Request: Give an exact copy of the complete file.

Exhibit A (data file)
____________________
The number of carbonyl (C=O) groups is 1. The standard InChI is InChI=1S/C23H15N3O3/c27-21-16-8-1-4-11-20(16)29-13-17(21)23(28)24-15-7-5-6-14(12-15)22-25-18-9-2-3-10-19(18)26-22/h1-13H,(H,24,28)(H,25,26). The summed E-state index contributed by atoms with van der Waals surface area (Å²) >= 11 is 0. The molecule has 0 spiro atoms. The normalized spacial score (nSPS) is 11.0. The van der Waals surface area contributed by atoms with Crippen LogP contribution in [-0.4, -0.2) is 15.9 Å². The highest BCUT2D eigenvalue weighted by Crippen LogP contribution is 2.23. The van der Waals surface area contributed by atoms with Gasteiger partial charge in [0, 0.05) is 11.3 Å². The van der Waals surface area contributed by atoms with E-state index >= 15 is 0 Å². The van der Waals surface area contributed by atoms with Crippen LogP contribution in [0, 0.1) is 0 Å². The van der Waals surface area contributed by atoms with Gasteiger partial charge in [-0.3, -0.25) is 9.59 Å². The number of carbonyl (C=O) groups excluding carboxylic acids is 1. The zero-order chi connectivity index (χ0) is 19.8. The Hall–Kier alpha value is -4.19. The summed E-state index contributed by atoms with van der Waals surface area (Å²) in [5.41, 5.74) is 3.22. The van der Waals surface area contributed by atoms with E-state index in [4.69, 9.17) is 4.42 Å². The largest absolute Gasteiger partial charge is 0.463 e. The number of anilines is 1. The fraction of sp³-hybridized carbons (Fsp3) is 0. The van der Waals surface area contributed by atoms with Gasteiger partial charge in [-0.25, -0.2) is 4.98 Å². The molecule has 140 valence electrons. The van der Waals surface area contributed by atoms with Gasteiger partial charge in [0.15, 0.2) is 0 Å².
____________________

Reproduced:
The number of carbonyl (C=O) groups is 1. The standard InChI is InChI=1S/C23H15N3O3/c27-21-16-8-1-4-11-20(16)29-13-17(21)23(28)24-15-7-5-6-14(12-15)22-25-18-9-2-3-10-19(18)26-22/h1-13H,(H,24,28)(H,25,26). The summed E-state index contributed by atoms with van der Waals surface area (Å²) >= 11 is 0. The molecule has 0 spiro atoms. The normalized spacial score (nSPS) is 11.0. The van der Waals surface area contributed by atoms with Crippen LogP contribution in [-0.4, -0.2) is 15.9 Å². The highest BCUT2D eigenvalue weighted by Crippen LogP contribution is 2.23. The van der Waals surface area contributed by atoms with Gasteiger partial charge in [0, 0.05) is 11.3 Å². The van der Waals surface area contributed by atoms with E-state index >= 15 is 0 Å². The van der Waals surface area contributed by atoms with Crippen LogP contribution in [0, 0.1) is 0 Å². The van der Waals surface area contributed by atoms with Gasteiger partial charge in [-0.3, -0.25) is 9.59 Å². The number of carbonyl (C=O) groups excluding carboxylic acids is 1. The zero-order chi connectivity index (χ0) is 19.8. The Hall–Kier alpha value is -4.19. The summed E-state index contributed by atoms with van der Waals surface area (Å²) in [5.41, 5.74) is 3.22. The van der Waals surface area contributed by atoms with E-state index in [4.69, 9.17) is 4.42 Å². The largest absolute Gasteiger partial charge is 0.463 e. The number of anilines is 1. The fraction of sp³-hybridized carbons (Fsp3) is 0. The van der Waals surface area contributed by atoms with Gasteiger partial charge in [-0.25, -0.2) is 4.98 Å². The molecule has 140 valence electrons. The van der Waals surface area contributed by atoms with Gasteiger partial charge in [0.15, 0.2) is 0 Å².